Initiated in the mid-1970's as an element of the Street Beautification Program, the City's floral displays are aided by Edmonds' mild marine climate which is suitable for a broad range of ornamental plants.
Over 20,000 plants are used in the overall flower program. The flowers selected must tolerate extreme weather conditions yet remain colorful from May to mid September. New color combinations and plant materials are developed yearly based on hardiness, ease of care, and performance. The flowers that adorn the hanging baskets and corner parks are grown from seed in City greenhouses.
Gateway planting can be found at the following location:
- Edmonds Way & 5th Ave S
- Puget Dr & 9th Ave N
- Caspers St & 9th Ave N
- Ferry Triangles
The Adopt-A-Flower Basket Program is an opportunity for businesses and citizens to make an investment in our community by adopting a flower basket for one season donation of $100 per basket. The donation helps offset the cost of the City's flower program.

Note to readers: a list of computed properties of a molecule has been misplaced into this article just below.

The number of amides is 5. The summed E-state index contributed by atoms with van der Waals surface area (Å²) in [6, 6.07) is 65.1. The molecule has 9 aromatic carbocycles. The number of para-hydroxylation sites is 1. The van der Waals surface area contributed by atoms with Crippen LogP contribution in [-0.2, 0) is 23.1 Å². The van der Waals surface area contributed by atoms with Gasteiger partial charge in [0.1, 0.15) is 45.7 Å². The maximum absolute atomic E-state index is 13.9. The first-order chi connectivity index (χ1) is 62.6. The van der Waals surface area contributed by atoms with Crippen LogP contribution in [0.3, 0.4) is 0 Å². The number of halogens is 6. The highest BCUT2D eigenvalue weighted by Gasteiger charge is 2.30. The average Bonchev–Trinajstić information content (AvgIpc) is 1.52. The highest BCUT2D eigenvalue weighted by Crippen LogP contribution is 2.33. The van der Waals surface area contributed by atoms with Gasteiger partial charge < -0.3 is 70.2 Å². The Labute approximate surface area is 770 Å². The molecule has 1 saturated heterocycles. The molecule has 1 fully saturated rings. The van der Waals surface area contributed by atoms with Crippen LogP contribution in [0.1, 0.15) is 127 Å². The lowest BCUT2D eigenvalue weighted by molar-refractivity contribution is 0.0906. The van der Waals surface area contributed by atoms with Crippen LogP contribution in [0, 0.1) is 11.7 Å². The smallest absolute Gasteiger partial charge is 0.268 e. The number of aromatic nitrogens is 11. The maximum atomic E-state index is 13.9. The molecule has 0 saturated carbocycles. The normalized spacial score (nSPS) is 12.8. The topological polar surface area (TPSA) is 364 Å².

Donors will select the basket location and the City plants and maintains the basket. Once the baskets are placed in June, the City will mark the basket with the donor's information. Staff maintain 138 baskets. Call 425.771.0232 for more information.
Adopt-A-Flower Basket 2016 Donor List: Flower Baskets
Adopt-A-Corner Park Program
Make an investment in your community. Your donation helps offset the cost of the City's flower program. Call 425.771.0232 for more information.
Adopt-A-Corner Park 2016 Donor List: Corner Parks
|Did you know that Edmonds has a city flower?|
|Flower lovers of the City will be interested to know that the official flower of Edmonds is the dahlia. A poll of residents was taken on one occasion, with the result being that the dahlia and the rose finished in a dead heat. In February 1925, the Floretum Garden Club took action recommending that the dahlia be chosen, and it was so designated by the city council. This information is found the book "Edmonds, The Gem of Puget Sound" by Ray Cloud. Flower enthusiasts, and all citizens are encouraged to learn about, plant and share dahlias around town to support this historical decision of decades past.